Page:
Today, Sam Sifton filed the expected two-fer on Ed’s Chowder House and Tanuki Tavern. We were correct that Sifton would uncork his first zero-star review; but wrong about which one would be the victim.
He clearly “gets” what the owner, Jeffrey Chodorow, is about:
For more than two decades he has run counter to restaurateurs interested in rubbed-wood authenticity and locavore cuisine. He has stood, always, for brash showmanship, the belief that in restaurants, the whole and complete point of the business is volume. In the face of recessions and in boom times alike he has accumulated more than 25 restaurants and bars in close to a dozen cities, all of them tied to the idea of dazzling, low-cut, cocktail-fueled good times…
From his first foray, the flashy China Grill, to his latest, Tanuki Tavern in the Hotel Gansevoort and Ed’s Chowder House in the Empire Hotel, he has promised that opportunity: fun, against the customer’s outlay of cash.
To our surprise, he thinks that Tanuki is the one that comes the closest to meeting those modest objectives:
The concept at Tanuki Tavern is that it’s an izakaya, or Japanese-style tapas bar. That is not entirely accurate. Really Tanuki is Ono, the immense Japanese-style restaurant Mr. Chodorow opened five years ago, now in a smaller space with almost the same number of seats. He sublets the rest of the space to the nightclub Provocateur. (Mr. Chodorow isn’t in this racket to spill soup.)
The result is young and exciting, with food from the same larder as Ono’s: respectable, perfectly good quasi-Asian fare. Also like Ono, it is pretty in design and execution: Japanese cabinetry and piped-in ’80s rock, LED candles, paper lanterns and two floors of tables full of men and women in clothing inappropriate to the weather. Tanuki is a fine place to drink sake, eat chicken wings and visit a simulacrum of South Beach, Sunset Boulevard, the timeless thump-thump-thump of Saturday night on the Vegas strip. It provides direct transport, in other words, to Chodorowland.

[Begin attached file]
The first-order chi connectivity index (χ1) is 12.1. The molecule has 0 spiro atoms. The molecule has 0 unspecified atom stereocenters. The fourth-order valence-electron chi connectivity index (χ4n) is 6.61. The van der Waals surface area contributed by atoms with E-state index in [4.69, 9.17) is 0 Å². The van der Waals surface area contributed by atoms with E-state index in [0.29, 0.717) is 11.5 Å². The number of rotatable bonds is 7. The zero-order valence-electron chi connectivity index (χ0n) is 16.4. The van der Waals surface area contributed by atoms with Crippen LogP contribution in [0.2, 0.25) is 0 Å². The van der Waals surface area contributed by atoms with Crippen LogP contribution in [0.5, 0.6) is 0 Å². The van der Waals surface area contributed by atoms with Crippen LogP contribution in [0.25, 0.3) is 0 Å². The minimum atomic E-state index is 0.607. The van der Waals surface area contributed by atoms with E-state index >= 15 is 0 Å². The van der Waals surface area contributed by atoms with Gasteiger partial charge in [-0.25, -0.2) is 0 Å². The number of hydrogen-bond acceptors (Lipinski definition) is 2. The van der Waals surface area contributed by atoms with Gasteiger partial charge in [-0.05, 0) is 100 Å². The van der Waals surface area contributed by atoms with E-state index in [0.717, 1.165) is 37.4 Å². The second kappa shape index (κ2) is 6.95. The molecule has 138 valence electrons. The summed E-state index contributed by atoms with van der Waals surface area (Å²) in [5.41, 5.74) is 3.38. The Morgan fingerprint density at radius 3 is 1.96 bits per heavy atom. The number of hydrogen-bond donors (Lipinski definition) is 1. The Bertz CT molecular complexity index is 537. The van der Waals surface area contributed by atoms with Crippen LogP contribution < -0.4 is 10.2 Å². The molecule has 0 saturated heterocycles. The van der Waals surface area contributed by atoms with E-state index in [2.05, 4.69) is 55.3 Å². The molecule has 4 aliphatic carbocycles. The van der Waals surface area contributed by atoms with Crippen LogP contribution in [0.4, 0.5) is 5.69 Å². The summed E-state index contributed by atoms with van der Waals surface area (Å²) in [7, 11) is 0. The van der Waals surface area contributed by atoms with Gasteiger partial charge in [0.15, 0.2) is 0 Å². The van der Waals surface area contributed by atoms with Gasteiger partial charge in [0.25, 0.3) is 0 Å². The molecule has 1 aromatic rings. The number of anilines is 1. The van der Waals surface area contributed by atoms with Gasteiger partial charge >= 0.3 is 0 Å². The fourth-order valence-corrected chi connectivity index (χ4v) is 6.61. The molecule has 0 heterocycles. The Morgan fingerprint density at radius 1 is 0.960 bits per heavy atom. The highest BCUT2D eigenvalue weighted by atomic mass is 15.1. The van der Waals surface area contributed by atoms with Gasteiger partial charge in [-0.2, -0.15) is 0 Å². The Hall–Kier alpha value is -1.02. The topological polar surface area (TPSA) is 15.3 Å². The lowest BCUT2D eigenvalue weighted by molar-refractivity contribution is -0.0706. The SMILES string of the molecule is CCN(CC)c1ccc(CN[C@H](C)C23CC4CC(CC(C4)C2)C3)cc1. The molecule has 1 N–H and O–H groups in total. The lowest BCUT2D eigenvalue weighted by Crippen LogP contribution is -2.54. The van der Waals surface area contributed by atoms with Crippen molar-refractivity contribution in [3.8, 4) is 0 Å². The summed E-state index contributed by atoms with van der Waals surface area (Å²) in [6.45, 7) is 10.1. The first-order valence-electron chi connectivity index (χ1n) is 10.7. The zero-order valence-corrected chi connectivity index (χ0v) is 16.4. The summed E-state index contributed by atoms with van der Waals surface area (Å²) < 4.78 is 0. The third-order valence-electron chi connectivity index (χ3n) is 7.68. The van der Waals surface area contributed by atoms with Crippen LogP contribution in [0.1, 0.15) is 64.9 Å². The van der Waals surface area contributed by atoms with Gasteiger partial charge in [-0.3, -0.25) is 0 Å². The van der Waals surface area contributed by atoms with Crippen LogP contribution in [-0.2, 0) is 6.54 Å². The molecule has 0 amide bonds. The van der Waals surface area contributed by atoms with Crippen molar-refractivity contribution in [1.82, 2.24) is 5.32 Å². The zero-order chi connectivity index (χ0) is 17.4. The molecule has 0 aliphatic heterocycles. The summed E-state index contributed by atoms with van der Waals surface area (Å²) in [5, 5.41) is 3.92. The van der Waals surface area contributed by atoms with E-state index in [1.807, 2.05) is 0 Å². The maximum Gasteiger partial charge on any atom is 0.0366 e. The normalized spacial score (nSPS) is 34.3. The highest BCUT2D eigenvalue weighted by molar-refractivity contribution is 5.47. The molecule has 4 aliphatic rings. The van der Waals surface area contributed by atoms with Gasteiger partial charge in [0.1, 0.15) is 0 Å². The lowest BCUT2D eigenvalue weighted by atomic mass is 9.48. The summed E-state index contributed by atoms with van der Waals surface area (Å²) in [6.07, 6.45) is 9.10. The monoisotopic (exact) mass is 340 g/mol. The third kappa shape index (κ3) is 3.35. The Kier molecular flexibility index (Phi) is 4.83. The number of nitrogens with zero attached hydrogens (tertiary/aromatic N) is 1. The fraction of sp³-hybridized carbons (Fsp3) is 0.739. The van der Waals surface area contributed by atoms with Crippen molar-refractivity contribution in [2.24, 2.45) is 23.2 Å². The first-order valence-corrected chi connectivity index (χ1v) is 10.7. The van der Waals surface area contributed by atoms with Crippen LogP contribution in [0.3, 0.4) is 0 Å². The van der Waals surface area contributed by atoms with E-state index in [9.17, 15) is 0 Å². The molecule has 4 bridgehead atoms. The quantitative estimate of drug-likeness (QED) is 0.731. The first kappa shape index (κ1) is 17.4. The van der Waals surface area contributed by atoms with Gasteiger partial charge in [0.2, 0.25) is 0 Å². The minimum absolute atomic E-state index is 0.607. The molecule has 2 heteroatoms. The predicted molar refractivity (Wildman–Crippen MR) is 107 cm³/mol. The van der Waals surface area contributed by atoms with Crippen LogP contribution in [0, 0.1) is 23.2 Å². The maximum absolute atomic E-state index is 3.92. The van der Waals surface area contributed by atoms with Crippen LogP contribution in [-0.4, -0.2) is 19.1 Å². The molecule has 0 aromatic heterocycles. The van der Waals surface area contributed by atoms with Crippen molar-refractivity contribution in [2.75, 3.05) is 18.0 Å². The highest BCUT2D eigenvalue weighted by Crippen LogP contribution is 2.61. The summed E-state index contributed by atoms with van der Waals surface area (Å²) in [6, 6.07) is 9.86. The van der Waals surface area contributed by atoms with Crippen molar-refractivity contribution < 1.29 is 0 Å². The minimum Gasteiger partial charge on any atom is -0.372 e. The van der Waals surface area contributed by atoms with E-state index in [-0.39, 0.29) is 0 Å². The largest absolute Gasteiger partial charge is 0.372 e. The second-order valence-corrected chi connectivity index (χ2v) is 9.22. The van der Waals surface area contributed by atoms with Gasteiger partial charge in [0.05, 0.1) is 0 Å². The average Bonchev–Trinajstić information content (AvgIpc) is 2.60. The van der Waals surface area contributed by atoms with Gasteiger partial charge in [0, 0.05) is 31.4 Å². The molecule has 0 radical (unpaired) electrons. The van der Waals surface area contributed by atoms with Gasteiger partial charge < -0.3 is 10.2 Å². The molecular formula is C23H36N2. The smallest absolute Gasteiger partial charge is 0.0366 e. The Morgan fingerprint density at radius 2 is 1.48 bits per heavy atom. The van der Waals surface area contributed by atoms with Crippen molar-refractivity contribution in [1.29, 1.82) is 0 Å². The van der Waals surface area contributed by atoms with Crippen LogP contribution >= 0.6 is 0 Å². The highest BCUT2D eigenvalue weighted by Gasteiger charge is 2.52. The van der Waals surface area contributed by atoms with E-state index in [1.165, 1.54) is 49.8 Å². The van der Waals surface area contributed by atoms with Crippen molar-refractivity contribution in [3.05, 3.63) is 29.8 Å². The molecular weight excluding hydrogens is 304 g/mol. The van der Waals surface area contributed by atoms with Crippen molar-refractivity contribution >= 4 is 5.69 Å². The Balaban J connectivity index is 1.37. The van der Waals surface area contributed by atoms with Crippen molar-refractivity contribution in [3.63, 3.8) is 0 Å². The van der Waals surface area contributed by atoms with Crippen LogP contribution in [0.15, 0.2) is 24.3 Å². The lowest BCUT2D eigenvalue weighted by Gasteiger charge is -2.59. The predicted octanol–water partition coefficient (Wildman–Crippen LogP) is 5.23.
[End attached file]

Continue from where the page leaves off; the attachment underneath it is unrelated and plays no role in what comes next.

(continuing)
At Ed’s Chowder House, Sifton wonders if the restaurant’s namesake, Chef Ed Brown, has been watching the kitchen:
There was, one night, something of his style and worth in a terrific dish of smoked Chatham cod cakes with a roasted tomato-chili jam… But none of his delicacy was apparent in other meals — in greasy, overdone fried calamari with saffron aioli, for instance, or in celery-heavy, muddy-hued steamed clams with plonk broth…
Did Mr. Brown personally have something to do with the ammonia taste of a particularly elderly wing of skate served with horseradishy mashed potatoes and left untouched on the plate (to the shrug of a waiter)? It seems somehow unlikely.
We lose $2 on our hypothetical one-dollar bets. Eater wins $2 on Tanuki Tavern, but loses $1 on Ed’s Chowder House, for a net of $1.
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Life-to-date, New York Journal is 74–31 (70%).